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HomeSportsShield back in Blues' clutches after late Kelly try seals Women's Origin...

Shield back in Blues’ clutches after late Kelly try seals Women’s Origin thriller over Maroons




NSW have regained the Women’s State of Origin shield with a thrilling 20-14 win over Queensland in Canberra, with Blues centre Isabelle Kelly sealing the game with a late try.

Kelly deserved to have the decisive moment: she was superb all night, topping the metre chart and breaking eleven tackles in a player of the match performance.

Not far behind her were Emma Tonegato, who was a constant threat from the back, and Caitlan Johnston, the 21-year old interchange forward who dominated the middle.

The Blues average set distance was close to 50m, over ten more than their opponents, and that was where the game was won.

In front of a record crowd for the fixture, this was as high quality a fixture as the series has seen. One pities the other teams in the Women’s World Cup who will have to face a Jillaroos team picked from this talent pool.

With this set to be the final standalone Women’s Origin game, NSW will now enter next year’s two-game series only needing a tie to retain the shield. A three-game series must surely come sooner rather than later based on the quality of this game.

Queensland more than played their part. They thought they had nicked with a late try, only for the bunker to intervene, and will rue missed conversions in a game where both sides scored three tries.

The game started at breakneck pace. Queensland dominated the footy, but NSW were making big metres when they got it and went close early on, with Tonegato denied by a superb trysaver by fellow fullback Tamika Upton.

Having saved themselves, the Maroons bounced straight up the park and opened the scoring. It was a well created try, with Brittany Breayley-Nati dropping Destiny Brill on a crash line to score her second in consecutive Origins.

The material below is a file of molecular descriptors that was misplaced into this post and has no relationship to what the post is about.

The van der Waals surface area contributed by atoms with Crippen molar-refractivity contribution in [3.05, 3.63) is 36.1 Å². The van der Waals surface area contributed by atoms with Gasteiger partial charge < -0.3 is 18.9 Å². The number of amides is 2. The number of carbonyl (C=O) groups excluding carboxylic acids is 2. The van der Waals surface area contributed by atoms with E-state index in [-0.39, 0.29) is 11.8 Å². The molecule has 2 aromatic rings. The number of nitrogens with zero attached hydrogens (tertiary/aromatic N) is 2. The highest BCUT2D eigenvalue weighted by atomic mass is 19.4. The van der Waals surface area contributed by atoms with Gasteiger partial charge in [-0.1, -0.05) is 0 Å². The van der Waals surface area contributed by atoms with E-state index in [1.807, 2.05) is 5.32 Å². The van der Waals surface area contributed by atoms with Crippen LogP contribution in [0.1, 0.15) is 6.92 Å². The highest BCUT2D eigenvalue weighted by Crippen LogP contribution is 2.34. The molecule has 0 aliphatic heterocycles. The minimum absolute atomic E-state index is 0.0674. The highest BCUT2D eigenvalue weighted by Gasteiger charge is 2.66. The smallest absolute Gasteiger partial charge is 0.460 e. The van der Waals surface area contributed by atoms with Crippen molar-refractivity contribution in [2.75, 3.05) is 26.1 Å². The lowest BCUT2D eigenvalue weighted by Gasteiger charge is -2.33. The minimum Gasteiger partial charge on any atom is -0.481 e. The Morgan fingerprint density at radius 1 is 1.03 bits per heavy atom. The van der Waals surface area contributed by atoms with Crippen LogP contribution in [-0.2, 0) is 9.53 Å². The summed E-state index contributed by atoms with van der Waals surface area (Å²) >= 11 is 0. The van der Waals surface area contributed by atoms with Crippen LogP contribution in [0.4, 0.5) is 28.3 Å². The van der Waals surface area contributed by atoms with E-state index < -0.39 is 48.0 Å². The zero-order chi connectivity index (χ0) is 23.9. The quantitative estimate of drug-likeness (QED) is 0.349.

The Blues weren’t fazed. They struck back in the 14th minute and it was no surprise that Tonegato was at the heart of it. Her Dragons teammate Keeley Davis was the creator, sliding a smart reverse kick against the sliding Queensland defence for her fullback, who was able to reach the ball before it went dead.

NSW were purring. Kirra Dibb produced a stunning dummy in midfield to slice open the line before stepping inside Upton to extend the lead.

Not long after, however, her counterpart Tarryn Aiken would do the same, taking advantage of a smart scrumbase play to peg the Blues back.

As the half wore on, it became more attritional. NSW pushed, with the newly introduced Johnston battering through the middle and providing much needed thrust. She would have a superb end to the half.

Emma Tonegato runs the ball for NSW. (Photo by Cameron Spencer/Getty Images)

She won a penalty on the Maroons’ line, allowing Rachael Pearson to kick NSW to a 14-10 lead before shutting down a dangerous Queensland attack with a crushing tackle that dislodged the ball.

Pearson’s boot would get the Blues going again in the second half, but the grind was relentless. NSW were getting the better of it through the hard carries of Jess Sergis and Kelly out wide and Millie Boyle through the middle, but couldn’t break the Maroon wall.

The resilience would be rewarded. With Aiken held close to the line, Evania Pelite was able to rob the ball from her own teammate and scurry to the corner to reduce the deficit to two. Only a post denied Lauren Brown from the touchline from levelling the scores.

Tiana Penitani thought she had scored at the corner, but the bunker disagreed and called a knock on in the build up. Simaima Taufa went close, but was happy to hand over the football a yard from the Maroons line and ask them to go the distance.

They very nearly did. Julia Robinson claimed an Ali Brigginshaw kick and offloaded to Shanae Ciesolka for a spectacular try, only for the bunker to call Robinson offside.

The Blues heeded the warning. Johnston laid the platform with a strong carry, Tonegato shovelled the ball wide and Kelly did the rest. It was appropriate that she had the final word.



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